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5 Ways to Communicate More Often and Effectively with Your Children

5 Ways to Communicate More Often and Effectively with Your Children

In today’s fast moving world, it is often challenging to find free time to be together as a family. Adults are working more hours per week and children are involved in many more activities than in previous generations. In addition, “screen time”, social media, and texting are all consuming more of everyone’s time.

Below are some suggested ways to improve communications with your children:

1.) Family Dinner Time:
With the number of sports, clubs, and activities that children and teens are involved in, it makes it challenging to eat together at the dinner table. Many families are accustomed to dinner at the drive-thru or eating en-route to a game or activity. As a family, set a goal that you will have at least a day or two a week that the family eats dinner together at home. Each member of the family can share a highlight from the day and also discuss any challenges or concerns. This may not seem like a big deal, but the power of this conversation and family time is huge.

2.) Tech Free Time:
People have become very comfortable being in the same space without being together. It is pretty common to have multiple people in a room and each one of them doing something different on their device. This really is not together time. It is very important to “Be Present” for periods of time with your family. If this is a challenge, create a family time that is tech free. Even if this is only for 15-30 minutes a day. You will find that this added together time is very meaningful and valuable.

3.) Skip the Bus:
If schedules permit, perhaps pick a day or two a week that you drive your kids to and/or from school instead of them taking the bus. This will give you some alone time to get caught up on what is going on in your child’s life.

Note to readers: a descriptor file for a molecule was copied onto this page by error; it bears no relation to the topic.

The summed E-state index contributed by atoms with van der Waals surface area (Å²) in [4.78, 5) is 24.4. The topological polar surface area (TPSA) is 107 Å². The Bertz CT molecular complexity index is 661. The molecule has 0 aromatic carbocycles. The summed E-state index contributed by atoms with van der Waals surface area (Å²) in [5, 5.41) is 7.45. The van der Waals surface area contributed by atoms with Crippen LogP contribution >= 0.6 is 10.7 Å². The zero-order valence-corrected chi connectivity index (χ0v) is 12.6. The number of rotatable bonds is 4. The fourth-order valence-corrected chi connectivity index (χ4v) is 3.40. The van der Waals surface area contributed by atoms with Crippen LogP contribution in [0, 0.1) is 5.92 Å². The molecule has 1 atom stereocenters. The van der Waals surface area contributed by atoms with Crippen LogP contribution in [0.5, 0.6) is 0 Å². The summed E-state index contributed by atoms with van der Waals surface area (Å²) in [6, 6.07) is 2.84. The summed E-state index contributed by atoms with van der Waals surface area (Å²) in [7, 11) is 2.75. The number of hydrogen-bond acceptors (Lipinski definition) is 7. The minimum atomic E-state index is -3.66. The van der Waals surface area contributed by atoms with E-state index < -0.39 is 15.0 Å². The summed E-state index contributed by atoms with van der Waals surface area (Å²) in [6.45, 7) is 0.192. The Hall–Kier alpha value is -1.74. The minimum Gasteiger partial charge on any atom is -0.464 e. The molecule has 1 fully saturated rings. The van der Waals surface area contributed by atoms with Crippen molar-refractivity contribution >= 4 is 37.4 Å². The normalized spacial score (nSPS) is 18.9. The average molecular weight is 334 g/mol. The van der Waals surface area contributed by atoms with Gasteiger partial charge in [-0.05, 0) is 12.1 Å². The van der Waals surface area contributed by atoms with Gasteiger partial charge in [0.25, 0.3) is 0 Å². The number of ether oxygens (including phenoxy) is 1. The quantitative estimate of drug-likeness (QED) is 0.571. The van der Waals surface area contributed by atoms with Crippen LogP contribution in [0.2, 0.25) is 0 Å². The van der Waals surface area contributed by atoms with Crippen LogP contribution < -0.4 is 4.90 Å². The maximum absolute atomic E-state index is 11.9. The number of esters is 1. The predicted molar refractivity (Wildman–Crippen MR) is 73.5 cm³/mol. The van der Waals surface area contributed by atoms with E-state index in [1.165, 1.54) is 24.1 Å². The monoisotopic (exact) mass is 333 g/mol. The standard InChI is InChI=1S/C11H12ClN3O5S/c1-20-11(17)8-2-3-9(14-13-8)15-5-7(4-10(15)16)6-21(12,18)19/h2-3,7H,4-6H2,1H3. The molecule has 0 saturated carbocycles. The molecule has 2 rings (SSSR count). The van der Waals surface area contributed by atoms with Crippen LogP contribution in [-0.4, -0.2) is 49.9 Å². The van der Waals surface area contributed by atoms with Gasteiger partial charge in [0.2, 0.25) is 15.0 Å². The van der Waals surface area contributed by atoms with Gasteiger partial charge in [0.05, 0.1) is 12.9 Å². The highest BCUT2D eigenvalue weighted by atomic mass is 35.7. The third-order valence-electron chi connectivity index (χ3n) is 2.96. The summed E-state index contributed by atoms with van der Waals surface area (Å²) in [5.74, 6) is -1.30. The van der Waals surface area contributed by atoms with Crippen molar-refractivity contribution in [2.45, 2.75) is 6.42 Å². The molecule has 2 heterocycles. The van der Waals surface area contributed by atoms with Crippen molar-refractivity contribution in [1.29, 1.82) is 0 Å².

4.) Listen:
Hopefully, the suggestions above have provided some focused time together. Now that you have the time, make it a point to do more listening than speaking. In addition, try very hard to not interrupt, judge, or highjack the conversation. You learn way more by listening than speaking. This will also encourage your child to share more about what is going on in their life. They will also know that it is “safe” for them to share anything that they are feeling or experiencing.

5.) Open & Safe Line of Communications:
Parents definitely want and need to know about what is going on in their child’s life. Children need to know that they can share what is going on in their world with their parents. Parents have to let their child know that they will be available for support and to discuss challenging issues and situations that are sure to arise. Middle and high school children are exposed to relationship issues, drugs and alcohol, and other peer pressure related items. Parents with a safe and open line of communication have children that feel comfortable working through these challenges with them.

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Dr. Lena Pearlman is the clinical director and head therapist at Dr. Lena Pearlman & Associates. The practice specializes in stress, anxiety, depression and relationships. Dr. Pearlman and her team of eight therapists provide therapy and counseling services for children, teens, adults, couples and families in their Creve Coeur, Missouri office. More information is available by phone: 314-942-1147, by email: bryan@stlmentalhealth.com or online: www.STLmentalhealth.com. The office is located at: 655 Craig Road, Suite 300, St. Louis, MO 63141.

Dr. Lena Pearlman, LCSW, St. Louis Mental Health